It's amazing what you can learn from statistics. I've just been transferring my database from one computer to another and as a result I had to sit and look at various tables and charts I'd never really bothered with before.
The first shock was to realise how much longer it takes to find a home for a long story than a short one. Of course this is one writersr's experience only, but I was surprised to find that work under 1000 words takes an average of four months to find a home, and is seen by between one and four editors before it does. Work over 6000 words however, can still be sitting on my hard drive a year after I write it, and may be rejected by up to eleven editors before either placing in a contest or making it into print.
The second shock was that I've never had a completed piece of erotica rejected! Of course, I write most of it for markets that actually commission the work from me, and for editors who know me and with whom I have a good relationship, but even the first piece I've sent to a market new to me has been accepted. Are they so short of work, or am I so good at working out what they want? Who knows?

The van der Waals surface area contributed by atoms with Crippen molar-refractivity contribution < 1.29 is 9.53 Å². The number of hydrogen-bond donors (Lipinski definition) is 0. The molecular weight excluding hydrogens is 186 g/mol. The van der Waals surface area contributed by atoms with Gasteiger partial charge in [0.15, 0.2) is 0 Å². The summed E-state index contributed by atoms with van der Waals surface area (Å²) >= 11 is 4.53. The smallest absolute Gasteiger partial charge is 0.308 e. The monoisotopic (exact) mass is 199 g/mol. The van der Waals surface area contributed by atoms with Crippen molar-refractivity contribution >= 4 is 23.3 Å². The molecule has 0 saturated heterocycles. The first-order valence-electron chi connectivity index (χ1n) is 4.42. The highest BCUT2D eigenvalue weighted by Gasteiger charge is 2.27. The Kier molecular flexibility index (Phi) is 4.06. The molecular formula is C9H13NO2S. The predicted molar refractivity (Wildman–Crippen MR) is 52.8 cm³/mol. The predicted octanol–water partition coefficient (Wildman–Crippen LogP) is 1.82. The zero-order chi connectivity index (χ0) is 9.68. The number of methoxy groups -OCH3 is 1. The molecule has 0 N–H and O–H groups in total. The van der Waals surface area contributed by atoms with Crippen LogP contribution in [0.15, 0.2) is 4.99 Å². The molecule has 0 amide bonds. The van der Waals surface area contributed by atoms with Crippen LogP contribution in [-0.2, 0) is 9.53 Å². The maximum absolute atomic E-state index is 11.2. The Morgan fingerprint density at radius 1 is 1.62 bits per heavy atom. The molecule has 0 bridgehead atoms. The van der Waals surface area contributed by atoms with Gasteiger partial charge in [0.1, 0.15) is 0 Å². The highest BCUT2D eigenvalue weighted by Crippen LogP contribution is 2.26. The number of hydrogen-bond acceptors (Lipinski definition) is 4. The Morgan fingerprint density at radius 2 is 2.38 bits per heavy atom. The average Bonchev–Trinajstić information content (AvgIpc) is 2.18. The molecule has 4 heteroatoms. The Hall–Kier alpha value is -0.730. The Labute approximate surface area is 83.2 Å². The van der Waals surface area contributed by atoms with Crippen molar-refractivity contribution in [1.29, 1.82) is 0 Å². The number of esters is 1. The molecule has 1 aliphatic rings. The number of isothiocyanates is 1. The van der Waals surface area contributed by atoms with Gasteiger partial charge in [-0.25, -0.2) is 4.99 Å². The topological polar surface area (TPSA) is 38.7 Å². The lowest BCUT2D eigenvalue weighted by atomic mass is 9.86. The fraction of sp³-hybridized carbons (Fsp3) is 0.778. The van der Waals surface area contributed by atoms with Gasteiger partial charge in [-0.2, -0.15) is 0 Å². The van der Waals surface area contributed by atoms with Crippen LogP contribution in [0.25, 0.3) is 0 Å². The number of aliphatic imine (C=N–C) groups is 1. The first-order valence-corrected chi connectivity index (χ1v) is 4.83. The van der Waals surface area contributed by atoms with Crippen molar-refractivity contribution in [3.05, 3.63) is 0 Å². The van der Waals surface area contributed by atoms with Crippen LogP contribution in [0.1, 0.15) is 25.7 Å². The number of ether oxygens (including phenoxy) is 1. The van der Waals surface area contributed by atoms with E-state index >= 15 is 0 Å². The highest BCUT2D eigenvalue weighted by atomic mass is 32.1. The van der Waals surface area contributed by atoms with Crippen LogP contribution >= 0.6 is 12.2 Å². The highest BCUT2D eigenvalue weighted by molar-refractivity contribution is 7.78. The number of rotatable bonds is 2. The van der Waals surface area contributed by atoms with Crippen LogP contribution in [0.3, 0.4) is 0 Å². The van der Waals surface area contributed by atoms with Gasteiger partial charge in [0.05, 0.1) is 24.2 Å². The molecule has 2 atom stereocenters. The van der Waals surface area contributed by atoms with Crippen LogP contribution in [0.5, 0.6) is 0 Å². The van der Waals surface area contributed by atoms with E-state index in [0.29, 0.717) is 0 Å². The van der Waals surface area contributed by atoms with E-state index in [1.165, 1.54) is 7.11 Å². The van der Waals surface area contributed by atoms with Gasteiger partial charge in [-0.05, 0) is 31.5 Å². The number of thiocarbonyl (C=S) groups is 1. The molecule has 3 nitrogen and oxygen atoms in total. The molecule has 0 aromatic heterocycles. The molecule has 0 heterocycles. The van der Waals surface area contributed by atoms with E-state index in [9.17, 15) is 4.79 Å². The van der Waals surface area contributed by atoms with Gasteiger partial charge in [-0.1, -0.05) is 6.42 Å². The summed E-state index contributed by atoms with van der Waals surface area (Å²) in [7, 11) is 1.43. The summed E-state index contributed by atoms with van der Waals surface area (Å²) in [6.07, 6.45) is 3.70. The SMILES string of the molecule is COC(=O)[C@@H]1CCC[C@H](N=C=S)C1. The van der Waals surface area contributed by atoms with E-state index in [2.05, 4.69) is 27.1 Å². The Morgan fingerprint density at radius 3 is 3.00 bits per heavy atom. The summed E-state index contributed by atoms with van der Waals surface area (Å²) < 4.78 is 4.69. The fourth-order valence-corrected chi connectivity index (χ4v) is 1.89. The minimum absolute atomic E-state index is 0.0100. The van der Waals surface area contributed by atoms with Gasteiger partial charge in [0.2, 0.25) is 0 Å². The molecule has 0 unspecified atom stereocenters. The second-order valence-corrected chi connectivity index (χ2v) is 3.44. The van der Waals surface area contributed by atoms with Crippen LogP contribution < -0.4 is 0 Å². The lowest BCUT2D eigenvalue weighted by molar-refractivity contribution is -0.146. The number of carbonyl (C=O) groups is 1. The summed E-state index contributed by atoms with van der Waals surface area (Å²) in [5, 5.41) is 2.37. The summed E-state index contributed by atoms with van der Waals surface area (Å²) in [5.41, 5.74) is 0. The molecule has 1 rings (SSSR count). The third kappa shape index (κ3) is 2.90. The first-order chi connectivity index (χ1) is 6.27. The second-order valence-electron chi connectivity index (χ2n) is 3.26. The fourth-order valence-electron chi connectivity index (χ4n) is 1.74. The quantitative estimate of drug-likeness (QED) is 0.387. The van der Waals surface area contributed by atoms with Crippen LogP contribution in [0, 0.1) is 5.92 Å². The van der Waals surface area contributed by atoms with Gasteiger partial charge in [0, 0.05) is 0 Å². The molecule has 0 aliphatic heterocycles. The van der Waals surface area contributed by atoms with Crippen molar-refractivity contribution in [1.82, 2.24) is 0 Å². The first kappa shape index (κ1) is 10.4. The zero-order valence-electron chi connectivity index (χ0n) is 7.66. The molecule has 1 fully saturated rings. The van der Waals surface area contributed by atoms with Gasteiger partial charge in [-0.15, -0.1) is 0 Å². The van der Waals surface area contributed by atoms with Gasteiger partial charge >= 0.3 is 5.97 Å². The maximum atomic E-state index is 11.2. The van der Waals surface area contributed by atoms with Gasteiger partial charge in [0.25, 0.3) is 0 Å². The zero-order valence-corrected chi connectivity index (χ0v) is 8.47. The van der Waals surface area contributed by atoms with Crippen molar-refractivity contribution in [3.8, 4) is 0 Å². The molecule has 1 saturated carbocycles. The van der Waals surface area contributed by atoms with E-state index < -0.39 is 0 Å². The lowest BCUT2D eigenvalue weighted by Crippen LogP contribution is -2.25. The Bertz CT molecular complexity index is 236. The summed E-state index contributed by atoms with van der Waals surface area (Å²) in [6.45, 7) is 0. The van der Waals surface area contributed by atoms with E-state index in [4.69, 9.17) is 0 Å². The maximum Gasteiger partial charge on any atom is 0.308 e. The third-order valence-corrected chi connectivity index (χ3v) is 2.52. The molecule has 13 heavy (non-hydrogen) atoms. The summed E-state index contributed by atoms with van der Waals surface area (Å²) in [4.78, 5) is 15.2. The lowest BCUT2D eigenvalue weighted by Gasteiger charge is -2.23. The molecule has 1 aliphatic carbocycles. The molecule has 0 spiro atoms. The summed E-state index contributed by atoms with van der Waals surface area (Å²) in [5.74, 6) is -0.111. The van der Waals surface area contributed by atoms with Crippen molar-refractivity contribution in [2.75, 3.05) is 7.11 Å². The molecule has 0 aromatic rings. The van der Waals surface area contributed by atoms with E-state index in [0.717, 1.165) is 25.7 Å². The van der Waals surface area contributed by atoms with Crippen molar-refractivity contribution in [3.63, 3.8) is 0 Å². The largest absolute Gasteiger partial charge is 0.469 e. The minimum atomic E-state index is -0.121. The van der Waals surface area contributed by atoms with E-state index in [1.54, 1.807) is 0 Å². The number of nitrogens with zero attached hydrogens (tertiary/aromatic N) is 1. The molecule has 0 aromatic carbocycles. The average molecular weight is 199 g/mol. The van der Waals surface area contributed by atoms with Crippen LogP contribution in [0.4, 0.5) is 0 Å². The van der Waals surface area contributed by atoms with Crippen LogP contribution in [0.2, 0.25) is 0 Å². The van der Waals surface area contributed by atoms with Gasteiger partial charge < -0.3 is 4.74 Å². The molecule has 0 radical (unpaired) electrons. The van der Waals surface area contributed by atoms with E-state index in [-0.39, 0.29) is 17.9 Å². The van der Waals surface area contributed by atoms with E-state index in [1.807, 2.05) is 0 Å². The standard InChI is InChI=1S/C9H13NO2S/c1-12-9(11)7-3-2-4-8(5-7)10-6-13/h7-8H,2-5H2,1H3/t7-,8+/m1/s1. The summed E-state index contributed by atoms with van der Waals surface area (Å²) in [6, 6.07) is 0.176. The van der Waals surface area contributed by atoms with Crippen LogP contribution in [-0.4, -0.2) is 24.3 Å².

The third shock was that fiction over 8000 words doesn't seem to place at all unless it's genre work. I've found homes for five science-fiction/fantasy stories of between 8000 and 15000 words, but only one piece of literary fiction over 9000 words has made it into a print market.
I'd love to know what statistics other writers have on their work.
In the meantime, if you want to know how long a market takes to respond, google 'The Black Hole' for sci-fi publishers and/or 'Duotrope's Digest for the literaries. It will help you decide how long to hold your breath and cross your fingers for!